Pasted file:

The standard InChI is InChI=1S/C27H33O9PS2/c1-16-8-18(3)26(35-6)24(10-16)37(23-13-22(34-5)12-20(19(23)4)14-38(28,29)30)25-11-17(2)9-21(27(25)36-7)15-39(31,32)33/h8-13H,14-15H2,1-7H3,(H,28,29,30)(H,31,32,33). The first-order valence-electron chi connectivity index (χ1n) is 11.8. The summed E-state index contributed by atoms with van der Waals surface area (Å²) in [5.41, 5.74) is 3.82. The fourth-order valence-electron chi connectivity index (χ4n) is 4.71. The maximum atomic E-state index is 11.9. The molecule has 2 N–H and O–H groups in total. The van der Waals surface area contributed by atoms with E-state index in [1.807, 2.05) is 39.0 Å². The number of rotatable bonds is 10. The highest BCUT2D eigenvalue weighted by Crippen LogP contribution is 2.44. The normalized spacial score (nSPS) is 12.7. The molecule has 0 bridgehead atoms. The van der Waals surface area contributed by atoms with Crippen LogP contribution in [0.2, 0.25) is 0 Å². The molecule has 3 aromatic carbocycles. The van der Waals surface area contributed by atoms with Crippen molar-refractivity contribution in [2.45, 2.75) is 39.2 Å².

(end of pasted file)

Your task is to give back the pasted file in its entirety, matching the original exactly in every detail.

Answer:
The standard InChI is InChI=1S/C27H33O9PS2/c1-16-8-18(3)26(35-6)24(10-16)37(23-13-22(34-5)12-20(19(23)4)14-38(28,29)30)25-11-17(2)9-21(27(25)36-7)15-39(31,32)33/h8-13H,14-15H2,1-7H3,(H,28,29,30)(H,31,32,33). The first-order valence-electron chi connectivity index (χ1n) is 11.8. The summed E-state index contributed by atoms with van der Waals surface area (Å²) in [5.41, 5.74) is 3.82. The fourth-order valence-electron chi connectivity index (χ4n) is 4.71. The maximum atomic E-state index is 11.9. The molecule has 2 N–H and O–H groups in total. The van der Waals surface area contributed by atoms with E-state index in [1.807, 2.05) is 39.0 Å². The number of rotatable bonds is 10. The highest BCUT2D eigenvalue weighted by Crippen LogP contribution is 2.44. The normalized spacial score (nSPS) is 12.7. The molecule has 0 bridgehead atoms. The van der Waals surface area contributed by atoms with Crippen LogP contribution in [0.2, 0.25) is 0 Å². The molecule has 3 aromatic carbocycles. The van der Waals surface area contributed by atoms with Crippen molar-refractivity contribution in [2.45, 2.75) is 39.2 Å².